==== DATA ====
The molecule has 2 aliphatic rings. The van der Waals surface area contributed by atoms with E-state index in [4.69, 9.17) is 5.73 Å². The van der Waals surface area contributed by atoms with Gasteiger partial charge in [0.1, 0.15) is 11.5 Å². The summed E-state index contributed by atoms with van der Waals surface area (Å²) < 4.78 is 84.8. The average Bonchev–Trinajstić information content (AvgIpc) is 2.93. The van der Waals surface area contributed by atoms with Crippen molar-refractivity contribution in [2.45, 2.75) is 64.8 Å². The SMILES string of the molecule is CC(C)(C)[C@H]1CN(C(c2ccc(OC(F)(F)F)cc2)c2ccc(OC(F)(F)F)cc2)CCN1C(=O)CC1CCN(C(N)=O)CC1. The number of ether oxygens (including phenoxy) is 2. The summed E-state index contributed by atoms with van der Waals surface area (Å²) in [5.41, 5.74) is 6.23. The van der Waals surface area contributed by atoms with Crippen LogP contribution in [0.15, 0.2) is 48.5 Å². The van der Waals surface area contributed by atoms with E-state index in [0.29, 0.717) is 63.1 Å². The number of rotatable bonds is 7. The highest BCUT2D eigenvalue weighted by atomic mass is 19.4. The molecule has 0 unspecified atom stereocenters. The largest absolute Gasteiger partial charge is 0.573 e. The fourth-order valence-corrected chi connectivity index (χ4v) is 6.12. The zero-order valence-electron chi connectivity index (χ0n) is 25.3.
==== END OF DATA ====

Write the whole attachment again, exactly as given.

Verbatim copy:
The molecule has 2 aliphatic rings. The van der Waals surface area contributed by atoms with E-state index in [4.69, 9.17) is 5.73 Å². The van der Waals surface area contributed by atoms with Gasteiger partial charge in [0.1, 0.15) is 11.5 Å². The summed E-state index contributed by atoms with van der Waals surface area (Å²) < 4.78 is 84.8. The average Bonchev–Trinajstić information content (AvgIpc) is 2.93. The van der Waals surface area contributed by atoms with Crippen molar-refractivity contribution in [2.45, 2.75) is 64.8 Å². The SMILES string of the molecule is CC(C)(C)[C@H]1CN(C(c2ccc(OC(F)(F)F)cc2)c2ccc(OC(F)(F)F)cc2)CCN1C(=O)CC1CCN(C(N)=O)CC1. The number of ether oxygens (including phenoxy) is 2. The summed E-state index contributed by atoms with van der Waals surface area (Å²) in [5.41, 5.74) is 6.23. The van der Waals surface area contributed by atoms with Crippen LogP contribution in [0.15, 0.2) is 48.5 Å². The van der Waals surface area contributed by atoms with E-state index in [0.29, 0.717) is 63.1 Å². The number of rotatable bonds is 7. The highest BCUT2D eigenvalue weighted by atomic mass is 19.4. The molecule has 0 unspecified atom stereocenters. The largest absolute Gasteiger partial charge is 0.573 e. The fourth-order valence-corrected chi connectivity index (χ4v) is 6.12. The zero-order valence-electron chi connectivity index (χ0n) is 25.3.